FIFA defends kickoff times at 2014 WCup in Brazil
Players' health in Brazil has not been jeopardized to please European broadcasters, FIFA's top 2014 World Cup official said Friday after some matches were scheduled in early afternoon heat.
''The health of the player and the quality of the game is on the top of the list before any other consideration - and definitely no commercial consideration,'' FIFA secretary general Jerome Valcke said.
FIFA detailed group-stage kickoff times Thursday with tropical cities Natal, Recife and Salvador each hosting two matches at 1 p.m. local time - noon EDT and 6 p.m. in prime family viewing time in central Europe. Those cities on the northeast coast can expect temperatures around 90 degrees in June.
Pressed by Brazilian reporters at a news conference, Valcke made a passionate defense of the FIFA-approved schedule.
''I can't even imagine why and how you could think that we are making decisions thinking about the television,'' he said.
FIFA President Sepp Blatter recalled that the World Cups of 1970 and 1986 in Mexico scheduled matches at ''high noon'' in hotter temperatures than Brazil and at altitude.
Most kickoff slots in the early stages of the month-long tournament are at 1 p.m., 4 p.m. and 7 p.m. (noon, 3 p.m. and 6 p.m. EDT), meaning the latest matches start at midnight in central Europe - other than a June 14 game in Manaus that begins at 3 a.m. in Europe (9 p.m. EDT). Starting the first match later would have pushed the third match of each day into late-night air times in Europe, which has 13 of the 32 teams taking part.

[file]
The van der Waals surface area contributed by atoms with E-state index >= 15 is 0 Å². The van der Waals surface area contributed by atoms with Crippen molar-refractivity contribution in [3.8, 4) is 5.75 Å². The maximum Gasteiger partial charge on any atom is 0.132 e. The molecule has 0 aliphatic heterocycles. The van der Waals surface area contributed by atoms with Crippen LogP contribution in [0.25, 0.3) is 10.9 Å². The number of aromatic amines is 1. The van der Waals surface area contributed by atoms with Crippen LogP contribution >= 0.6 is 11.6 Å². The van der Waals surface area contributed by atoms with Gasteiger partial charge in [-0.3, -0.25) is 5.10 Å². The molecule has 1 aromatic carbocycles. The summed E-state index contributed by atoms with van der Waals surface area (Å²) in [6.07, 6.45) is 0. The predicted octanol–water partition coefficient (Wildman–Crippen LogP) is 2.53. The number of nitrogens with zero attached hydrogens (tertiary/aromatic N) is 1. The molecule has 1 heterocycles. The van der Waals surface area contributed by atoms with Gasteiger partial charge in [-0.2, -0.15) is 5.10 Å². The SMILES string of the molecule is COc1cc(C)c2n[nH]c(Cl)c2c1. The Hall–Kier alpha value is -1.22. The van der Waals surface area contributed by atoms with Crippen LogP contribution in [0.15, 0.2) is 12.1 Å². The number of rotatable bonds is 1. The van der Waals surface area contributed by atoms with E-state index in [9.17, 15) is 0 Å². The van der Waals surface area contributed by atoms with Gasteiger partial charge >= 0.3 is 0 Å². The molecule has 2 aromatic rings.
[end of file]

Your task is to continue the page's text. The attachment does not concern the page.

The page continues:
Valcke said broadcasters would only be happy with good soccer. FIFA's financial report last year showed that European networks paid a combined $1.29 billion for rights to the 2010 World Cup - around 30 percent of FIFA's total income for the four-year financial cycle.
FIFA had also consulted its medical committee before agreeing the match schedule, Valcke said.
In the western Amazon rainforest, Manaus will host two of its four matches at 3 p.m. local time (3 p.m. EDT), probably in high humidity.
Valcke acknowledged that Brazil was ''lucky'' to get group-stage kickoffs at 4 p.m. or 5 p.m., in Sao Paulo, Fortaleza and Brasilia. The host nation cannot play in the iconic Maracana stadium in Rio de Janeiro until the July 13 final.
''The match schedule has not been organized just for Brazil to win this World Cup, but it is true they are lucky and playing in very good conditions,'' he said.
The 2014 World Cup match schedule has been the subject of debate after Brazilian soccer leaders and politicians overruled Valcke's original wish to stage matches in four regional clusters to minimize travel.
Instead, teams and fans will be sent hundreds of miles around the country playing in different climates.
''Whatever we do is never right,'' Valcke said, wryly. ''We have made a decision to play in all Brazil because that was the request of Brazil.''